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Deep Hope in Optimystical Times (abridged) For decades, I’ve been talking publicly about the gathering catastrophes of climate change and social injustice, and about the decline of the Society of Friends. Sounds pretty gloomy, I know. My day job as a palliative care chaplain at a large urban hospital entails sitting at the feet of those very powerful teachers named in Buddhist tradition: old age, sickness, and death.

On Cooperation (September 2022)

Positively Quaker My smartphone bristles with news every day. I mostly ignore it, knowing the news items trend toward the sensational and quirky, not balanced reporting. But recently, the words “Toxic Positivity” appeared as a headline, and that got me to thinking.

On Cooperation (September 2022)

Mountain Time Edifice of rock and ice born of molten silicates       thrust from below the earth’s rocky skin, built of clouds of rock ash and rivers of liquid stone, patiently etched by streams of ice fed by winter storms.

On Science (November 2022)

Toward a Science of Nonviolent Action [The original version of this article, with footnotes and more detail, is published online at: westernfriend.org/media/toward-science-nonviolent-action-unabridged]

On Science (November 2022)

Palestine, October 2022 As we have done before, my wife Janet and I traveled recently in Palestine. We joined a two-week journey in October with the British organization Quaker Voluntary Action. [pullquote]We visited Tel Aviv, Jifna (a small village near Ramallah in the West Bank), and Jerusalem.[/pullquote] As a group of eleven, we visited a settlement, harvested olives, roamed the Old City in Jerusalem, visited Ramallah Friends School, shared meeting for worship twice at Ramallah Friends Meeting, and – in worship and conversation – faced the predicament of this “much too promised land,” as Aaron David Miller has described it.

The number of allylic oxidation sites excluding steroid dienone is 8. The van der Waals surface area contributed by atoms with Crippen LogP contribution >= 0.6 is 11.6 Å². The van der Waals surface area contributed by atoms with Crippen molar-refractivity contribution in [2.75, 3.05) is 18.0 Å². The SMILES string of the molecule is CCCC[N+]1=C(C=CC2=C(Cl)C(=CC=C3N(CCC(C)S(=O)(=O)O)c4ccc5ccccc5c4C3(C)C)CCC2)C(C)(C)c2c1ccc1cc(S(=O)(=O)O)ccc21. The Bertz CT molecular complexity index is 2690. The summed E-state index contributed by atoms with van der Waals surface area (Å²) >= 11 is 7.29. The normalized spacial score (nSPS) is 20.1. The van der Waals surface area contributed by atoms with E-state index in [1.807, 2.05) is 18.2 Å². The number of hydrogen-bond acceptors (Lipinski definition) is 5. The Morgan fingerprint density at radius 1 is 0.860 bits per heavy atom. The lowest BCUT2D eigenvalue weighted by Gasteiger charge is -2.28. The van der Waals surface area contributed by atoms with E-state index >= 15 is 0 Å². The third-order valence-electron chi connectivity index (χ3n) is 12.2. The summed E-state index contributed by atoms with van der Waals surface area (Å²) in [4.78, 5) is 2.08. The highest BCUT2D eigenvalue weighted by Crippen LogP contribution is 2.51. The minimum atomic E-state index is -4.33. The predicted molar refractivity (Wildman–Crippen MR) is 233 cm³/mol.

On Conflict (January 2023)

The Commodification of Quakers Quakers of the early 1800s would not have approved of the flamboyant lifestyle of the poet Lord Byron. But they might have approved of his poem “To a Beautiful Quaker” (1806), in which he associates Quakers with the attributes of peace and virtue. And although Harriet Beecher Stowe’s best-selling anti-slavery book, Uncle Tom’s Cabin (1852), was written in a genre not approved by Friends – a novel – Friends would not have objected to Stowe’s portrayal of heroic efforts by Quakers to help their fellow man. When Quakers are portrayed by others as positive role models, depending on the circumstances, such portrayals might deserve praise, sufferance, or condemnation.

On Perception (March 2023)

Quaker Losses I Would Like to See We cling to old ways, even when they inhibit our spiritual growth. Sometimes we do not remember why the old ways were put in place, which means their use has lost its validity.

On Loss (May 2023)

New Voices: Contemporary Writers . . . Holocaust (Review) New Voices: Contemporary Writers Confronting the Holocaust, edited by Howard Debs and Matthew Silverman, was released this April by Vallentine Mitchell, a publisher of books in the fields of Jewish, Middle Eastern, and Holocaust studies. It is a collection of poetry, fiction, and nonfiction from dozens of writers and poets, including Marge Piercy, Ellen Bass, Tim Seibles, and Tony Barnstone, but it is not in a strict sense an anthology. That is, the volume is not a collection of existent works, but rather a creation of new works produced together to help update our understanding of the Holocaust and its lessons.

On Loss (May 2023)